In Pride and Prejudice, the indignant and self-sufficient Elizabeth Bennet rejects Mr. Darcy’s first marriage proposal, believing him to be the cause of her sister’s failed romance with his friend Bingley. Overwhelmed with the confusion of her existing relationships, she departs for London with her aunt and uncle and slowly learns the truth about Darcy’s benevolent nature, as well as how to temper her severe perceptions with optimistic prudence.
Lizzie, as well as many of her fellow 19th century heroines, must first encounter what she doesn’t want and/or err in her decision-making in order to ultimately make the right decision for her future. Jane Eyre runs from Rochester and finds a new life and new identity on the tumultuous moors, returning to Rochester some time later under vastly different circumstances and with new self-knowledge. Jo March (Little Women) rejects the proposal of her childhood friend Laurie, a seemingly perfect fit for her, and only finds happiness with Professor Bhaer after much anxiety and confusion. Cathy (Wuthering Heights) refuses to marry the wild, passionate Heathcliff, choosing instead the mild, bourgeois Edgar.
It’s in this tumultuous haze between disillusionment and satisfaction that Jaclyn Backhaus’s You On The Moors Now places us. Performed by the Theater Reconstruction Ensemble at HERE Arts Center and directed by TRE founder John Kurzynowski, the play begins with a familiar, modern retelling of these classic literary denials. One by one, these young women reject their marriage proposals, mixing contemporary and humorous language with quotes from the original text. Laurie, for example, opts for less romantic efforts to get Jo’s attention: “So here’s the thing, bitch!” then moving into a back-and-forth chorus of “You shut up!” with Jo. The scenes are witty and endearing, swapping (what some might call) rigid, antiquated dialogue for an expressive, impulsive, and youthful meltdown of sorts. The rejections aren’t always the best decisions and the women are fickle and hot-headed with their emotions. You On The Moors Now isn’t so much about women escaping the confining conditions of their love lives but rather about the seemingly never-ending errors and distractions on the road to happiness.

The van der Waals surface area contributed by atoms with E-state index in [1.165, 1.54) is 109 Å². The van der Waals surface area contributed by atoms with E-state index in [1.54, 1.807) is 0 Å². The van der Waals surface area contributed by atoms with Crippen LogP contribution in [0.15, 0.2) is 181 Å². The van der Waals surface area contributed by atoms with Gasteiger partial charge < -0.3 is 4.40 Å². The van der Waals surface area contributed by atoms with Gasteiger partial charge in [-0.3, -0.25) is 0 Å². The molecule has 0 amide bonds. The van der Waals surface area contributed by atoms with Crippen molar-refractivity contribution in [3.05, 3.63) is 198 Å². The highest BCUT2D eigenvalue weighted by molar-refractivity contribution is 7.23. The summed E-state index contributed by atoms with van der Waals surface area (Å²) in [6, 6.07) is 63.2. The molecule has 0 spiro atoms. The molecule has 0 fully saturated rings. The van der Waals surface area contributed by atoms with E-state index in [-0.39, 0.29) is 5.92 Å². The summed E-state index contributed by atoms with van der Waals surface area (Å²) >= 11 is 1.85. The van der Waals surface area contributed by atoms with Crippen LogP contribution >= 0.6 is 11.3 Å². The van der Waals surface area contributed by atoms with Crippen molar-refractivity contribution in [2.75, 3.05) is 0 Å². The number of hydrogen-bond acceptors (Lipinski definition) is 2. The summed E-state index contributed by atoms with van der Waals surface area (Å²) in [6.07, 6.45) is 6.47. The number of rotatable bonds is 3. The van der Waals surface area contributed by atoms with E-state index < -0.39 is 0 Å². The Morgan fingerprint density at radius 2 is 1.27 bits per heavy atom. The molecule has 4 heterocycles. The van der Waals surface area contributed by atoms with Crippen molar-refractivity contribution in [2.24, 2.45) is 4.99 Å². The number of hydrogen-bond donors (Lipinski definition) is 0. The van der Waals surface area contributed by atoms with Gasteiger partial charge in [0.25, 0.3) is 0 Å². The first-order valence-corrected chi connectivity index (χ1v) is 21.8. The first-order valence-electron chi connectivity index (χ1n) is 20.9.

After a strong first half, the second begins to falter. The play departs drastically from the original texts. Set and time no longer exist for the characters– they are unhinged from the 19th century. The women run away from their homes and unite on the moors, forming a coalition to protect their independence. They avoid their regrets and pursue other life goals, such as careers in space exploration and marketing. If we thought that Lizzie and Jane’s choices weren’t difficult enough, imagine if their Victorian limitations disappeared. Throw professional aspirations and other freedoms not previously granted to these women into the mix. Let them figure out which of their thoughts and emotions are most genuine in a contemporary culture saturated with images of other people’s successes and failures. The modern romantic landscape is much like getting lost on the moors.
The men desperately try to retrieve the four women, employing other male literary characters like Edgar, St.John, and Jo’s mother to track them down. The plot loses sight of it focus and begins to sound more like fan fiction (bad fan fiction at that) than a coherent narrative. It’s not that departure from the original texts is not invited. And likewise, I understood the frenzied, rushed nature of the play’s middle act to represent the noncommittal confusion and anxiety of the characters’ emotional lives. Theoretically, the play’s structure and content work so intuitively together– I just wished the second half’s script had something more unique and less cumbersome to say. My dissatisfaction with the direction of the play culminated in the final act, a long scene in which the actors sit in a single line on stage and perform what is essentially a table-reading of the resolution. Leather-bound book in hand, Cathy acts as narrator, reading aloud several pages of quite shallow fiction detailing the characters’ reunion.
You On The Moors Now is an insightful meditation on living with the uncertainty of our actions and the anxiety of missed love. With a tighter, more cohesive second half, I can see Backhaus’s play become a powerful and nuanced piece.
You On The Moors Now plays at HERE Arts through February 28. Tickets Here.